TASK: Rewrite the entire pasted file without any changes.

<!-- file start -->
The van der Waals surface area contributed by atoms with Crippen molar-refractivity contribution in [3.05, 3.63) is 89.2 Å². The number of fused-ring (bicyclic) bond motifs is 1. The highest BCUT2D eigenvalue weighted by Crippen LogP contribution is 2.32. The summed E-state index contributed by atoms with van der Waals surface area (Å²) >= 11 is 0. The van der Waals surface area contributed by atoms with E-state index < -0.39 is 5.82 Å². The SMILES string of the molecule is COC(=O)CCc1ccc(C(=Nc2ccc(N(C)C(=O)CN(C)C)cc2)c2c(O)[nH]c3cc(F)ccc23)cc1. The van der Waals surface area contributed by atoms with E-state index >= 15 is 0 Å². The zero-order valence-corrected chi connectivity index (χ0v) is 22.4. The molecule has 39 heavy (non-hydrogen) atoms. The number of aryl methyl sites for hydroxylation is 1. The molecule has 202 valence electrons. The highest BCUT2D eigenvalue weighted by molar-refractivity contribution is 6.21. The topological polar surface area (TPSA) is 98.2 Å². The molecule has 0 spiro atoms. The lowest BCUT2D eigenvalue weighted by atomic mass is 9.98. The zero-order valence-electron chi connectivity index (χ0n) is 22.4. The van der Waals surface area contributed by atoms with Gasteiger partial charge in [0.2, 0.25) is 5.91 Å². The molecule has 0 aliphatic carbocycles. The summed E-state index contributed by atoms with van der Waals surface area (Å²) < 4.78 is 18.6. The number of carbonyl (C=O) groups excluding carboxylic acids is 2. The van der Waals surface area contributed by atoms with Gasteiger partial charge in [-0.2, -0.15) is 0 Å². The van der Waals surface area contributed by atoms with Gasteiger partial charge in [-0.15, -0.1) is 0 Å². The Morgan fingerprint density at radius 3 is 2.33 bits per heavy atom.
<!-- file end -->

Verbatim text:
The van der Waals surface area contributed by atoms with Crippen molar-refractivity contribution in [3.05, 3.63) is 89.2 Å². The number of fused-ring (bicyclic) bond motifs is 1. The highest BCUT2D eigenvalue weighted by Crippen LogP contribution is 2.32. The summed E-state index contributed by atoms with van der Waals surface area (Å²) >= 11 is 0. The van der Waals surface area contributed by atoms with E-state index < -0.39 is 5.82 Å². The SMILES string of the molecule is COC(=O)CCc1ccc(C(=Nc2ccc(N(C)C(=O)CN(C)C)cc2)c2c(O)[nH]c3cc(F)ccc23)cc1. The van der Waals surface area contributed by atoms with E-state index >= 15 is 0 Å². The zero-order valence-corrected chi connectivity index (χ0v) is 22.4. The molecule has 39 heavy (non-hydrogen) atoms. The number of aryl methyl sites for hydroxylation is 1. The molecule has 202 valence electrons. The highest BCUT2D eigenvalue weighted by molar-refractivity contribution is 6.21. The topological polar surface area (TPSA) is 98.2 Å². The molecule has 0 spiro atoms. The lowest BCUT2D eigenvalue weighted by atomic mass is 9.98. The zero-order valence-electron chi connectivity index (χ0n) is 22.4. The van der Waals surface area contributed by atoms with Gasteiger partial charge in [0.2, 0.25) is 5.91 Å². The molecule has 0 aliphatic carbocycles. The summed E-state index contributed by atoms with van der Waals surface area (Å²) < 4.78 is 18.6. The number of carbonyl (C=O) groups excluding carboxylic acids is 2. The van der Waals surface area contributed by atoms with Gasteiger partial charge in [-0.2, -0.15) is 0 Å². The van der Waals surface area contributed by atoms with Gasteiger partial charge in [-0.15, -0.1) is 0 Å². The Morgan fingerprint density at radius 3 is 2.33 bits per heavy atom.